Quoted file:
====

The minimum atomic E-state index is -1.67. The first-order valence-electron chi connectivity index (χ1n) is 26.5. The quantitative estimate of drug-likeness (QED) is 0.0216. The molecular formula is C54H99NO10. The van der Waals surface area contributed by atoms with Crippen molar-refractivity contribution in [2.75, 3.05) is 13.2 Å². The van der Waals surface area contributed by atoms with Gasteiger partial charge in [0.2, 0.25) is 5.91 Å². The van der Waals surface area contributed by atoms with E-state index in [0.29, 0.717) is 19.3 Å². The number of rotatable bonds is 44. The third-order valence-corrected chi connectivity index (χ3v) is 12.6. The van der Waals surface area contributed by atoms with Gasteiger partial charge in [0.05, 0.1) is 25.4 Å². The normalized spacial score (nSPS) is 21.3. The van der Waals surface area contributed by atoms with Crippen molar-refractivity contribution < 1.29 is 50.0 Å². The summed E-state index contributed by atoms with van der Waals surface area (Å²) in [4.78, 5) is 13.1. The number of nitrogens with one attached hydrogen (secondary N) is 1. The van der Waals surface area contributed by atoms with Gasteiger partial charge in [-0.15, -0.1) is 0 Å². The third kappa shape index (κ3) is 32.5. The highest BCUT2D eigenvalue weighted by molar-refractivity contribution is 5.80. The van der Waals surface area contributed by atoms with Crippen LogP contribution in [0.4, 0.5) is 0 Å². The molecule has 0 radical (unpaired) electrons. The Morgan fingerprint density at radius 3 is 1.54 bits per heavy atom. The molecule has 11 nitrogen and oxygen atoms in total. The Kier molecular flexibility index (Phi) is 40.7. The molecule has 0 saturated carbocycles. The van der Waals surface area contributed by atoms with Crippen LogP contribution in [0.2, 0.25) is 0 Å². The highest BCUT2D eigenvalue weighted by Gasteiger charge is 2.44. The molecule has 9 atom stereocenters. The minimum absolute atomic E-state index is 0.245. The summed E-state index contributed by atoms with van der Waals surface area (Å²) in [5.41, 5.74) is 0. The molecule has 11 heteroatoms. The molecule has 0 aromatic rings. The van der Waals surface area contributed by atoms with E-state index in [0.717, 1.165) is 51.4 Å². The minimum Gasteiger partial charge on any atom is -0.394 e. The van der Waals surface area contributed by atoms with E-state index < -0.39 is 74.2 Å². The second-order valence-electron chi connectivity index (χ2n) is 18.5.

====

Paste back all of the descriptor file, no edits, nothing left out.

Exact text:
The minimum atomic E-state index is -1.67. The first-order valence-electron chi connectivity index (χ1n) is 26.5. The quantitative estimate of drug-likeness (QED) is 0.0216. The molecular formula is C54H99NO10. The van der Waals surface area contributed by atoms with Crippen molar-refractivity contribution in [2.75, 3.05) is 13.2 Å². The van der Waals surface area contributed by atoms with Gasteiger partial charge in [0.2, 0.25) is 5.91 Å². The van der Waals surface area contributed by atoms with E-state index in [0.29, 0.717) is 19.3 Å². The number of rotatable bonds is 44. The third-order valence-corrected chi connectivity index (χ3v) is 12.6. The van der Waals surface area contributed by atoms with Gasteiger partial charge in [0.05, 0.1) is 25.4 Å². The normalized spacial score (nSPS) is 21.3. The van der Waals surface area contributed by atoms with Crippen molar-refractivity contribution < 1.29 is 50.0 Å². The summed E-state index contributed by atoms with van der Waals surface area (Å²) in [4.78, 5) is 13.1. The number of nitrogens with one attached hydrogen (secondary N) is 1. The van der Waals surface area contributed by atoms with Gasteiger partial charge in [-0.15, -0.1) is 0 Å². The third kappa shape index (κ3) is 32.5. The highest BCUT2D eigenvalue weighted by molar-refractivity contribution is 5.80. The van der Waals surface area contributed by atoms with Crippen LogP contribution in [0.4, 0.5) is 0 Å². The molecule has 0 radical (unpaired) electrons. The Morgan fingerprint density at radius 3 is 1.54 bits per heavy atom. The molecule has 11 nitrogen and oxygen atoms in total. The Kier molecular flexibility index (Phi) is 40.7. The molecule has 0 saturated carbocycles. The van der Waals surface area contributed by atoms with Crippen LogP contribution in [0.2, 0.25) is 0 Å². The highest BCUT2D eigenvalue weighted by Gasteiger charge is 2.44. The molecule has 9 atom stereocenters. The minimum absolute atomic E-state index is 0.245. The summed E-state index contributed by atoms with van der Waals surface area (Å²) in [5.41, 5.74) is 0. The molecule has 11 heteroatoms. The molecule has 0 aromatic rings. The van der Waals surface area contributed by atoms with E-state index in [0.717, 1.165) is 51.4 Å². The minimum Gasteiger partial charge on any atom is -0.394 e. The van der Waals surface area contributed by atoms with E-state index < -0.39 is 74.2 Å². The second-order valence-electron chi connectivity index (χ2n) is 18.5.